Donors can be reluctant to contribute to a charity when their name, address, or other basic information may become part of donor lists that are exchanged or sold, resulting in an influx of charitable solicitations from other organizations. Our analysts check the charity's website to see if the organization has a donor privacy policy in place and what it does and does not cover. Privacy policies are assigned to one of the following categories:

  • Yes: This charity has a written donor privacy policy published on its website, which states unambiguously that (1) it will not share or sell a donor's personal information with anyone else, nor send donor mailings on behalf of other organizations or (2) it will only share or sell personal information once the donor has given the charity specific permission to do so.

  • Opt-out: The charity has a written privacy policy published on its website which enables donors to tell the charity to remove their names and contact information from lists the charity shares or sells. How a donor can have themselves removed from a list differs from one charity to the next, but any and all opt-out policies require donors to take specific action to protect their privacy.
  • No: This charity either does not have a written donor privacy policy in place to protect their contributors' personal information, or the existing policy does not meet our criteria.

The privacy policy must be specific to donor information. A general website policy which references "visitor" or "user" personal information will not suffice. A policy that refers to donor information collected on the website is also not sufficient as the policy must be comprehensive and applicable to both online and offline donors. The existence of a privacy policy of any type does not prohibit the charity itself from contacting the donor for informational, educational, or solicitation purposes.

(Less)

Transparency


Charity Navigator looks to confirm on the Form 990, or for some metrics on the charity's website, that the organization makes this information easily accessible.


Sources Include: IRS Form 990 and organization's website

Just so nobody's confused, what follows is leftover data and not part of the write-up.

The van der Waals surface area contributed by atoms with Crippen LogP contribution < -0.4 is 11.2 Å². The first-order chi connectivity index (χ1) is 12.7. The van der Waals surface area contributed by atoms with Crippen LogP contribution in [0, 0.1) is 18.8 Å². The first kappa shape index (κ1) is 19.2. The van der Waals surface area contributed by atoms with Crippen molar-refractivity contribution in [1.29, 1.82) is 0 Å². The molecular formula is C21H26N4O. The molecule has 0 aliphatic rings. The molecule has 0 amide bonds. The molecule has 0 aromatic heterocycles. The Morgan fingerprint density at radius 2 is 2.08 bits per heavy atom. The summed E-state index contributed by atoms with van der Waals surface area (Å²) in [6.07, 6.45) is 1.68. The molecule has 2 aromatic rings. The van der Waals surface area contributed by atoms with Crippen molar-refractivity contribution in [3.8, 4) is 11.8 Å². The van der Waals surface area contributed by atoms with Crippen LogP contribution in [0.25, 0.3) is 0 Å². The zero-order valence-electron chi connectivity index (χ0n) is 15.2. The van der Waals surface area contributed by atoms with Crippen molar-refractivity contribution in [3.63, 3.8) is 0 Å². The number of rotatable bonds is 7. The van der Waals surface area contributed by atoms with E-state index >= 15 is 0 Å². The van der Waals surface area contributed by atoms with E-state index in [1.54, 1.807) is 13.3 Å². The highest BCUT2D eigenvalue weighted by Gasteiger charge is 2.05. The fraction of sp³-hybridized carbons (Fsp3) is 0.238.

Transparency:
CEO Salary Listed on 990 ... (More)
Board of Directors Listed on Website ... (More)
Key Staff Listed on Website ... (More)
Audited Financial Statements on Website ... (More)
Form 990 Available on Website ... (More)

Additional Information

Unscored

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Total Revenue and Expenses

Total Revenue and Expenses

This chart displays the trend of revenue and expenses over the past several years for this organization, as reported on their IRS Form 990.

Salary of Key Persons

Presented here are this organizations key compensated staff members as identified by our analysts. This compensation data includes salary, cash bonuses and expense accounts and is displayed exactly how it is reported to the IRS. The amounts do not include nontaxable benefits, deferred compensation, or other amounts not reported on Form W-2. In some cases, these amounts may include compensation from related organizations. Read the IRS policies for compensation reporting



Paul R. Botts, President

$131,147 (5.48% of Total Expenses)


Current CEO and Board Chair can be found in the Leadership & Adaptability report below.

Source: IRS Form 990 (page 7), filing year 2019

Business Master File Data

Below are some key data points from the Exempt Organization IRS Business Master File (BMF) for this organization. Learn more about the BMF on the IRS website


Activities:

Described in section 170(b)1)(a)(vi) of the Code (BMF activity code: 994)

Other scientific research activities (BMF activity code: 199)


Foundation Status:

Organization which receives a substantial part of its support from a governmental unit or the general public   170(b)(1)(A)(vi) (BMF foundation code: 15)


Affiliation:

Independent - the organization is an independent organization or an independent auxiliary (i.e., not affiliated with a National, Regional, or Geographic grouping of organizations). (BMF affiliation code: 3)

Data Sources: IRS Forms 990

The Form 990 is a document that nonprofit organizations file with the IRS annually. We leverage finance and accountability data from it to form Encompass ratings. Click here to view this organization's Forms 990 on the IRS website (if any are available).

Pandemic Response